"Most people's knowledge about endangered species is limited to the few (and invariably charismatic) species that have received special attention from zoos, such as Elephants, Tigers and Gorillas. These glamorous species, however, represent only the glittering tip of a huge mass of life forms sinking into the abyss of extinction. My fear is that the claim so loudly made by zoos that they are the modern arks, and their frantic publicity surrounding their breeding success with a handful of well known species, is creating a sense of public false security; as if we didn't have to worry about extinction of wild animals because zoos are going to save them." (Hancocks 1994)
Far from providing an understanding through education, zoos have themselves become part of, and in some respects intensified, the problem.And what of the cost to the animals themselves? We have all seen examples in zoos of wildlife suffering the effects of their captivity. Animals sitting lifeless and apathetic for hours on end or continually pacing and swaying over the same patch of ground, overcrowded conditions leading to increased levels of aggression with no place to hide. After recent investigation into New Zealand's largest zoo freelance journalist Selwyn Manning wrote:
"Few people realize the monotony of zoos. When the public visits a zoo they see the animals pace or sway behind their walls for three, maybe four, hours. But for these animals every day is the same and during visiting time they stare at the stream of faces in the crowds. Everyone is the same. Everyone just stares back. Meal time is always the same food, every night. They sit captive, thousands of miles from the climate for which evolution has adapted them. It's the monotony which crushes their spirit, the endless hours which numb their brains." (Metro 1994)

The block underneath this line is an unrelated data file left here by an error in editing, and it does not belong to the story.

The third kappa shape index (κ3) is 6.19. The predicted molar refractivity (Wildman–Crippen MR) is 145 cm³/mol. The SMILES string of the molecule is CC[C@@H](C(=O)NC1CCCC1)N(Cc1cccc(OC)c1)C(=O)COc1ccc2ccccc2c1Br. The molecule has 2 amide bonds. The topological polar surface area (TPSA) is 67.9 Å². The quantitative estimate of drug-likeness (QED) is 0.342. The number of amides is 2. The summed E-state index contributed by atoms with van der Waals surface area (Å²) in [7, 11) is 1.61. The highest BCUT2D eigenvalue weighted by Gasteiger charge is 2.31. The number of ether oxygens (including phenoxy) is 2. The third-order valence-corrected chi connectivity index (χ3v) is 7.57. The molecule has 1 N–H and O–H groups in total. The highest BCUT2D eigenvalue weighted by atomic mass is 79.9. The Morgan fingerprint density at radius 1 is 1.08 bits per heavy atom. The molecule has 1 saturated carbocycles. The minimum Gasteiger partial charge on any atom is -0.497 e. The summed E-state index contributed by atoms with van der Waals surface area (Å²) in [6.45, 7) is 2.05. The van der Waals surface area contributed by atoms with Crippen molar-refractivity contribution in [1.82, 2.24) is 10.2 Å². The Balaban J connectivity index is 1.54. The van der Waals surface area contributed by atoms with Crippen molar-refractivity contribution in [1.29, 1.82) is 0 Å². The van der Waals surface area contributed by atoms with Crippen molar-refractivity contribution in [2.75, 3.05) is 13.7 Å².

Psychological deprivation and physical degeneration or injury are not the only cost to zoo animals- some pay for their captivity with their lives. It is an accepted practice in zoos to kill healthy animals for reasons of being "surplus to requirements", for showing "behavioural problems" or to "control overcrowding".
With the weight of evidence turning against zoos, how can they still continue to function and in some cases expand? Zoos have become institutions and status symbols for the cities and states that own them. Universities, animal regulatory authorities and even some animal welfare groups use zoo facilities for their own benefit. Driven by self interest, and with years of tacit approval behind them, these groups - who should be leading the way towards much needed improvements - are forced to support the zoo myths or risk looking hypocritical or incompetent for their lack of action.
Changes in zoos will only be effected by individuals or groups deciding to take some action themselves. Really look at your local zoo; think about the conditions under which the wildlife you see there lives; ask questions; write complaints and follow them up - don't be satisfied with glib " it's really not that bad" responses. But most of all get behind your local animal welfare organization and work with them. Just reading about the issue and expecting someone else to solve the problem is not enough. It doesn't matter which organization you support but, for the sake of the zoo animals, positive action is needed.....now.